Azure Security Center Guards Windows Server 2016 VMs

Microsoft has added Windows Server 2016, its latest server operating system, to the roster of virtual machines supported by its Azure Monitoring Agent cloud-based threat protection offering.

Azure Security Center

With the holidays out of the way, Microsoft has returned to releasing Azure cloud updates at a steady clip.

Today, the Redmond, Wash. software and cloud services provider announced that the Azure Monitoring Agent, used by the company's Azure Security Center threat protection offering, can now collect security metadata from Windows Server 2016 virtual machines (VMs).

This brings the total number of supported Windows Server VMs to four (2008 R2, 2012, 2012 R2 and 2016), in addition to several flavors of Linux, including Ubuntu (version 12.04 and up) and SUSE Linux Enterprise Server (version 11 and up).

In a Jan. 9 announcement, Sarah Fender, principal program manager of Microsoft Azure Cybersecurity, explained that Security Center uses the collected "metadata to identify security issues, such as missing system updates and vulnerable OS configurations, and applies behavioral analysis to detect malicious activity, such as an attacker executing code or attempts to persist on a compromised VM."

On the storage front, Microsoft has added a new messaging feature to its Azure Storage Services application programming interface (API) called Pop-Receipt on Add Message. It allows developers to better coordinate resources for cloud applications that rely on the company's Azure Queue Storage workflow processing and application component communications offering. Code samples using the new feature are available here.

In its quest to build an ecosystem of cloud-based blockchain applications, Wendy Spies, director of Engineering Strategy at Microsoft, recently detailed the company's three-pronged strategy for growing the Project Bletchley.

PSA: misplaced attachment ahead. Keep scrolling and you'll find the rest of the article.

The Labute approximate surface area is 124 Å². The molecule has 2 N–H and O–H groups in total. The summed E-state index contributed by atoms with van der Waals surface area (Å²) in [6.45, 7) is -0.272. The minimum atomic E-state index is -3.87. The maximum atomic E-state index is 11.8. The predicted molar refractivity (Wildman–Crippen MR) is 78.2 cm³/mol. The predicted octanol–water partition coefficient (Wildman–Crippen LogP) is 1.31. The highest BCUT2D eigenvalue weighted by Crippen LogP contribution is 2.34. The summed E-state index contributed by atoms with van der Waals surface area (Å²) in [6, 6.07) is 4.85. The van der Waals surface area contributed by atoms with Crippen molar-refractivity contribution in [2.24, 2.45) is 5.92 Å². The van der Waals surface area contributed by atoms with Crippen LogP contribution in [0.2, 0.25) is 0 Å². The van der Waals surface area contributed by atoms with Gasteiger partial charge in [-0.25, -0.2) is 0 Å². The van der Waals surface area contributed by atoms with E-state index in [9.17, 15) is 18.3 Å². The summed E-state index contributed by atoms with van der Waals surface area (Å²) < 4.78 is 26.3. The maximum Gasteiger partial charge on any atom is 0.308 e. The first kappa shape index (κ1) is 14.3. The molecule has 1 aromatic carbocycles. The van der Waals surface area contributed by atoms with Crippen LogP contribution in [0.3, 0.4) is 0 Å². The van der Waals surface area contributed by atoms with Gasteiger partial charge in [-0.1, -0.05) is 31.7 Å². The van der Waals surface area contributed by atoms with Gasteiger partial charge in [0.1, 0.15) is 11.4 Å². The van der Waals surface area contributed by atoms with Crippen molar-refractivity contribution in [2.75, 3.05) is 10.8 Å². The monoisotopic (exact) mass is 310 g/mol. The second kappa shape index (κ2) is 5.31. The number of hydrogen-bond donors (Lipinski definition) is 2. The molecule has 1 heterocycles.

The company will draw inspiration from partner proofs of concept and build upon them, she explained in a blog post. Microsoft also plans on using its considerable influence to expand the blockchain marketplace ecosystem and develop Azure-backed blockchain middleware services for enterprise-grade implementation of the technology.

Best known as the distributed database technology that powers Bitcoin and other crypto-currencies, blockchain has caught the attention of IT vendors, particularly those marketing to the financial services industry.

Developers hope its tamper-resistant nature will usher in an era of software and services for banks, health care companies and other organizations that place a premium on secure transactions and record keeping.

Even if hospitals, clinics and other health care companies don't flock to Azure for its burgeoning blockchain solutions ecosystem, Microsoft's cloud has many other offerings in store. Last week, the company announced that Azure had been awarded the Health Information Trust Alliance's (HITRUST) compliance management framework (CSF) certification.

"It incorporates healthcare specific security, privacy and regulatory requirements from existing regulations such as HIPAA/HITECH, PCI, ISO 27001 and MARS-E as well as industry best practices," said Alice Rison, senior director of Microsoft Azure, in a statement.

The list of HITRUST-certified services includes Azure Active Directory, SQL Data Warehouse and HDInsight, among several others.

Pedro Hernandez

Pedro Hernandez

Pedro Hernandez is a contributor to eWEEK and the IT Business Edge Network, the network for technology professionals. Previously, he served as a managing editor for the network of...